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Samoan Material Culture

The Separate Funnel Trap

The Separate Funnel Trap

The separate funnel traps ('enu) resemble the preceding lobster pot type in the principle of the funnel entrance and being made of 'ie'ie aerial root material, but differ widely in being made in two pieces. A wrapped twine stroke is used instead of single pair twining. In principle, it forms a link between the manipulated trap and the self-acting traps. The bottom and body of the trap are made and finished off at a rim opening as in the manipulated tu'u'u trap. The self-acting principle embodied in the funnel-shaped opening projecting inwards is then made as a separate piece. The funnel piece is fitted to the rim opening of the body and the two lashed together. The body of the trap is thus commenced at the bottom as owing to the funnel entrance being made separately, no complication will occur with it. In the lobster pot trap which combines both funnel and body in one piece, the trap commences with the funnel and ends at the bottom. Two types of trap made with the same technique, but of different shape, are both termed 'enu, which name has also been applied to certain manipulated nets on frames and to the palolo scoop. The tendency to interchange the n and ng sounds is particularly noticeable in the modern use of the term 'engu for these traps. The word 'engu does not occur in Pratt's dictionary. The two forms of trap may be classified according to shape as the lobster pot and the domed cylinder forms.

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The warps consist of single elements of 'ie'ie root arranged in an outer and an inner series in relation to the passive element of the weft. The weft is compound, consisting of two or three strips of 'ie'ie root and a single length of three-ply sennit braid. The root elements are kept close together and, except for passing spirally in spaced rounds between the two sets of warps, are entirely passive. The braid is the active element which, by passing obliquely over the crossings of the warp with the passive weft elements, binds them firmly together with a wrapped twine.

The method of commencing at the bottom with the outer and inner series of warps, the stroke technique, the body, rim finish, and the separate construction of the funnel are shared by both forms of trap. (See figure 262.)

The lobster pot type of 'enu (Plate XLIII, D) commenced with two sets of five warps in each series. Immediately after reaching its maximum diameter it was narrowed down gradually to its rim diameter of 20.5 inches. The narrowing was brought about by gradually bringing the warps closer together. This technique influenced the shape and gave it the typical lobster pot appearance. The funnel technique and fitting are as described in figure 262 except that it is a little smaller.

The lobster pot 'enu is still made in Tutuila and Manua, where it is used for catching i'a sina, a fairly small fish. The technique of the wrapped twine was an alternative to the frame net 'enu used in Savaii for the same fish. The trap is set with the opening upwards and a bait is used.

The domed cylinder type of 'enu (Plate XLIII, E) commenced with two sets of five and four warps in each series. The fresh warps were added quickly, 12 fresh pairs being looped over the first round. By the time the eighth ground had been reached, 72 additional pairs in all had been added. The trap was then 6 inches deep with a diameter of 17 inches. After forming the dome end, very few fresh warps were added, which resulted in the trap continuing in a cylindrical form. Between the 8th and the 27th (last) rounds only four new pairs of warps were added, which increased the diameter from 17 inches to 19 inches at the rim. Of the total length of 28 inches, 6 inches were occupied by the dome-shaped part and 22 inches by the cylindrical part. The funnel and attachment were described in figure 262.

The domed cylinder trap is used at Vaimoso and Vaiusu in Upolu in connection with the plaited coconut leaf sheets used in the puni method of fishing described on page 434. The traps are set opposite the openings made for them. They are laid on the sides and attached to stakes. Fish returning to sea on the falling tide, pass through the openings into the trap. The method resmbles somewhat the use of the net 'enu with leaf weirs in Savaii but the enu of 'ie'ie roots is self-acting.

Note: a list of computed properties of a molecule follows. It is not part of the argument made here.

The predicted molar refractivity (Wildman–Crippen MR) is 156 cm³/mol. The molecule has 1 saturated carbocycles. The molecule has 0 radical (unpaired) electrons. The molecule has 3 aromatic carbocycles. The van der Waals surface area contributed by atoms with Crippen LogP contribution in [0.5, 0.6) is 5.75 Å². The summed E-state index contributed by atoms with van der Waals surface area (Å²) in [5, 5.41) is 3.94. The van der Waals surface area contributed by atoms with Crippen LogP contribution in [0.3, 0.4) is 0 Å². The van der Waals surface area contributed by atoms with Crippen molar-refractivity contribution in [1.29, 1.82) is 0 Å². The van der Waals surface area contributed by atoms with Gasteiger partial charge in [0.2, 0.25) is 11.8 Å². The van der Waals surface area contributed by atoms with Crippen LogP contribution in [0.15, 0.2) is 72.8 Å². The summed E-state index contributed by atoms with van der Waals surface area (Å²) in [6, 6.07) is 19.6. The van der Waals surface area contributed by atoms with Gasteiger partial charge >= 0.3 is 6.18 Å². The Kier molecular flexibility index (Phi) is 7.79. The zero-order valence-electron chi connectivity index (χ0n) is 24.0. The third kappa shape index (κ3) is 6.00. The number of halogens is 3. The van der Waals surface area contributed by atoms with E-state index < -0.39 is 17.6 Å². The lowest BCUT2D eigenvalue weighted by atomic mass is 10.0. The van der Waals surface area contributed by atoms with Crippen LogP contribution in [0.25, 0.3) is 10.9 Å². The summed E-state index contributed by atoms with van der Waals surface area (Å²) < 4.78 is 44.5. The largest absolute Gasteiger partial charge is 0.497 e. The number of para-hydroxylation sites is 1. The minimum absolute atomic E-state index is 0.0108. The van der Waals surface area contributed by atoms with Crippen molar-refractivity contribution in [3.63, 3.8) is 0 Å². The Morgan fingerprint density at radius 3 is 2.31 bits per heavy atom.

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Figure 262.—Technique of 'enu fish trap:

Figure 262.—Technique of 'enu fish trap:

a, five long pieces (1) of 'ie'ie root are crossed in their middle at right angles to four others (2) to form the foundation warps of the outer set of 18. A second series of 5 and 4 is crossed similarly below them to form the inner set of 18 warps. The crossings of both sets treated as one are lashed together by transverse and diagonal turns of sennit braid (3). The braid is fixed with a half hitch or overhand knot and left long to continue as the active element of the weft. In the figure, the outer layer only is shown. b, The two passive weft elements (4) are passed between the outer and inner warps on the left. The nearest of the transverse warps (1) is bent downwards to bisect the angle between the transverse and longitudinal sets of the outer layer. For convenience the root elements of the weft will be referral to as the weft and the active element simply as the braid. The braid (3) is carried from the central lashing (6) along the first warp (1) to take a turn over the weft (4). Appearing on its right side, it crosses over the front of the outer warp (1) from right to left and runs obliquely from left to right over the back of the first warp (1') of the inner series. Appearing on the right of the weft (4) it repeats the oblique turn over the next upper warp (2) and at the back over the next inner warp (2'). c, The wrapped twine is continued, taking the next warp alternately from the two series and bending them as shown to spread the whole outer series of 18 warps evenly while the inner series appear in the spaces. The weft (4) was originally spaced on warp (1) at about 1 inch from the central lashing and this distance is maintained with each warp until the starting warp (1) is neared, when the weft diverges outward in order to continue the rounds as spiral. The spiral is continued after crossing the warp (1) with 0.5 inch space between the weft rounds. d, Fresh warps are added as the foundation warps diverge, by doubling a long piece of root round the preceding weft round to form two warps, one going to each series. The space between the inner warp (4') and the outer warp (5) has diverged on the second weft round (2). When the next round (3) reaches the inner warp (4'), a long piece is doubled over the preceding weft round (2) between the warps (4', 5) and one part (6) is brought down on the outer side of the third weft around (3.) to be wrapped as an outer warp while the other part (6') comes down under the weft round to be page 457wrapped as an inner wrap. The wrapped twine goes on the next outer warp (5) and the addition of 2 new warps is completed. Fresh warps were added in the lobster pot 'enu as follows: third round, 6; fourth, 8; fifth, 8; sixth, 10; seventh, 12; and so by regular spacing the symmetry of the work was maintained. The space between the weft rounds continued at less than 0.5 inch. The lobster pot ('enu) reached its maximum diameter of 25 inches at about half its depth of 18 inches and then there were 184 warps counting both series. The warp interspace in the outer series was 0.75 inch. On reaching the maximum diameter, the technique varies. The lobster pot begins to decrease the diameter by lessening the inter-warp space until it reaches the rim diameter of 20.5 inches. The dome cylinder type continues with the maximum diameter by keeping the same interwarp space and the same number of warps. e, The passive elements of the weft are reinforced by simply adding another element (2) to the shortening one (1) with an overlap and including the 3 elements in the twine until the short weft (1) drops out. f, A shortening warp (1) has a fresh warp (2) added to it, two or more rounds above its end and the two elements (1, 2) are included in the twine or successive weft rounds (3, 4, 5) until the short weft (1) drops out and the fresh weft (2) carries on. g, When an outer (1) and an inner (2) warp both fall short, a fresh strip (3) is doubled over a weft round before the ends are reached and one limb (4) reinforces the outer warp (1) while the other limb (5) reinforces the inner warp (2). h, The rim. When the depth or length of the trap is reached, the rim is formed by cutting the long warps, bending the short ends down at right angles to the right on the weft and lashing them to the weft by close transverse turns of the braid. Thus, after the braid (7) passes the inner standing warp (3), the outer warp (4) and the inner warp (4') are bent down on the weft and lashed by the close transverse turns of the braid. When the braid reaches the next warps (5, 5') they are bent down and so the braid will lash the warps successively to the last round of the weft to form a smooth wrapped rim. As the close turns of wrapping approaches its commencement, the weft is made to gradually approach the preceding round and coincide with it at the commencement when the last standing warp (3) is bent down. The weft elements are cut off and the seizing overlaps its commencement to conceal both the bent down warp (3) and the end of the weft. The braid is tied with an overhand knot and cut off. k, The funnel technique is the same for both traps and commences at the inner opening. The funnel described is that of the dome cylinder trap in which the passive weft elements consisted of 3 pieces of root. The 3 elements (1) are tied together with the braid (7) at the slip knot (2). The warp elements are added as shown by the simple wrapped twine, the first 3 pairs (3, 4, 5) being doubled and the others single until 30 pairs are attached to the weft in alternate outer and inner series. m, The weft is bent round and tied so that the 30 pairs of warp are spaced around the first weft round and their short ends form the rim of the inner opening, which is 4 inches in diameter. From the point tied (1) the weft gradually diverges in its spiral around until the space between rounds is 1.1 inches, which is maintained throughout. Fresh warps are added in the same manner as in the body of the trap. Commencing with the second round, the pairs added to the successive rounds are as follows: 1, 3, 8, 7, 9, 4, 4, 10, 8, 10, o. The weft rounds were 12 in all. By the end of the last round, 64 pairs had been added to the original 30 pairs making 188 warps at the rim. The rim was formed in the same way as the body rim and the last round coalesced with the preceding (2). The funnel was 14 inches deep with an outer rim diameter of 19 inches. n, Joining funnel to trap. In finishing the funnel, the diameter of the rim is made the same as that of the trap to which it belongs. The rim of the trap is turned upwards and the funnel fitted so that its rim rests on the rim of the trap. The binding braid of the funnel left long takes a few transverse turns around both rims and is then fixed with an overhand knot. The braid (7) is carried round the circumference in a chain knot with overhand knots (3) about 5 or 8 inches apart around the trap rim (1) and the funnel rim (2). In the figure the funnel rim is below.